As some of us predicted, the Supreme Court’s decision on the Affordable Care Act had little impact on the presidential campaign. Those ardently favoring or opposing President Obama’s health care law made up their minds long ago. There was little the Court could do that would fundamentally alter public attitudes.
Barring some cataclysmic event, the dominant issue in this election will be the economy—and how it is viewed, which lens is used, is extremely important. A close-up, telephoto lens keeping the focus and eye trained squarely on Obama and the state—and more importantly, the direction—of the economy would likely present a picture that Obama and Democrats don’t want.
But at this juncture, just over 100 days before the election, a wide-angle lens is in place, also including in the view a rather unflattering picture of Mitt Romney and his career at Bain Capital. Even without asking any of these folks if they actually read Thomas Friedman’s The World Is Flat and acknowledging hyperbole in the attacks on Romney, it’s hard to deny that they have taken the spotlight off Obama and the economy and put it on Romney and Bain. That has muddied the waters, which for the Obama campaign is a good thing.
An important question is whether the lens will stay in wide-angle mode or will adjust for more of a close-up in the coming two weeks. On Friday, the Commerce Department will release its first estimate of economic growth for the second quarter of this year, and it isn’t likely to be pretty. Gross domestic product grew by 3 percentage points in the fourth quarter of last year, but slowed down to 1.9 percentage points in the first quarter of this year. Estimates of second-quarter growth have been slashed in recent weeks; most estimates predict that growth will be down to about 1.5 percent, half of the growth rate of the last quarter of 2011, with some predicting even slower growth of GDP, possibly as low as 1.2 or 1.3 percent.
The following Friday morning, Aug. 3, will bring the July unemployment and personal-income numbers, the former being the more closely watched of the two. A very good case can be made that underemployment, which isn’t accounted for in the closely followed “U-3” unemployment rate, is just as much a problem. Economic analysts will look at the “U-6” rate, which also includes those working part-time but seeking full-time work and those who for now have simply given up looking altogether.
Another pair of numbers worth watching are the labor-participation rate, which indicates the percentage of the working-age population (age 16-64) who are either employed or looking for employment, and the employment-population ratio, which compares the number of employed people with the overall (non-institutionalized) civilian population. Looking at those two measurements gives a better, broader view of the employment picture. The personal-income rate—specifically, change in real personal disposable income—tells us how much people have coming in, after taxes and inflation, and is a good measure of people’s current financial situation.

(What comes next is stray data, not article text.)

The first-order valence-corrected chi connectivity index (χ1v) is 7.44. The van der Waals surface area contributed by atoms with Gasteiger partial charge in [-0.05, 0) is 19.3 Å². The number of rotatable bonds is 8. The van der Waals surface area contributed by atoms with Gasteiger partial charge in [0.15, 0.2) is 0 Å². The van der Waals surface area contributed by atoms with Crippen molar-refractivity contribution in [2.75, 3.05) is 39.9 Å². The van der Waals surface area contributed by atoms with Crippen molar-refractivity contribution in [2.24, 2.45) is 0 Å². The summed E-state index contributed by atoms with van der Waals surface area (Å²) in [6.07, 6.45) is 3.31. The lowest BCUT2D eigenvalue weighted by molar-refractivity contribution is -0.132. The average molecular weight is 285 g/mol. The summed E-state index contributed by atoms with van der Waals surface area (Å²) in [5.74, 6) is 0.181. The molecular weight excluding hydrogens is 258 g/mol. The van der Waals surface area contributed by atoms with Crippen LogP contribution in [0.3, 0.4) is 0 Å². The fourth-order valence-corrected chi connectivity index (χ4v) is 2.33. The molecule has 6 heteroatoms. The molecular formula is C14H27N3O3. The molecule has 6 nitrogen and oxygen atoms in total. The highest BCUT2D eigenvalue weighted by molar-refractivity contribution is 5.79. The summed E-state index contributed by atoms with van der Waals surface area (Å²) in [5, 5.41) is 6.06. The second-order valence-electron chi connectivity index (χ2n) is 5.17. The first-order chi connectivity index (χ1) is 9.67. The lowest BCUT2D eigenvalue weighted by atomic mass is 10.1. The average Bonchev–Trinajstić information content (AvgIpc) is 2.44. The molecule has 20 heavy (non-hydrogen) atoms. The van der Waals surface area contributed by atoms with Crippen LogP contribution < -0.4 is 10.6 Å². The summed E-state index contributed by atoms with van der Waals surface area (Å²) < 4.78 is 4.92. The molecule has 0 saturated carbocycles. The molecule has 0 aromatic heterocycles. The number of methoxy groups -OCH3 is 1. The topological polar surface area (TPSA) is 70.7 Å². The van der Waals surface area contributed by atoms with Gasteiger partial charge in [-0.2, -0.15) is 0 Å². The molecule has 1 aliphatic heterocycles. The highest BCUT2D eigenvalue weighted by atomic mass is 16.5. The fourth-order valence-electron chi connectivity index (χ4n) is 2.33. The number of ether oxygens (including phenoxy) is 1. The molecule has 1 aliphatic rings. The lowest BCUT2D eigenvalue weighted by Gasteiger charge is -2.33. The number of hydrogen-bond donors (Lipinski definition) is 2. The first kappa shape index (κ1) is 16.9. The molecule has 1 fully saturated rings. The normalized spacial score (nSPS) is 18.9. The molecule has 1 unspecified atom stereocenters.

With the world economy worsening; the powerhouse economies of China, India, and Brazil buying fewer U.S. goods and services; the economic and banking situation in the eurozone declining further; and with Washington seemingly headed for a fiscal cliff during the lame-duck session, this is a grim outlook. Gathered together, these dark clouds provide little incentive for business leaders to hire, expand, borrow, lend, or invest.
Now factor in the Olympics running from July 27 (the day the GDP numbers come out) to Aug. 12, as well as the announcement of the Republican vice presidential candidate, and you start to get a picture of this fight over lenses between the Obama and Romney camps and how large the stakes are.
The Gallup Organization reported on Monday that Obama completed his 14th quarter in office, ending July 20, with an approval rating of 45.9 percent, a poor showing but better than the 43.3 percent in his 13th quarter (roughly the first three months of this year) and the 41 percent in the 12th quarter.
Economic numbers have gotten worse, and yet his approval ratings have marginally improved. When you consider the bottoms hit by previous presidents—28 percent for George W. Bush, 29 percent for Jimmy Carter, 32 percent for George H.W Bush, and 37 percent each for Bill Clinton and Ronald Reagan —you come to appreciate (or not) how Obama has kept his numbers from plummeting as far as his five immediate predecessors.
This race is close, very likely uncertain to the very end. But for the next couple of weeks, see which side keeps the electorate’s attention during the Olympics.
This article appears in the July 24, 2012, edition of NJ Daily.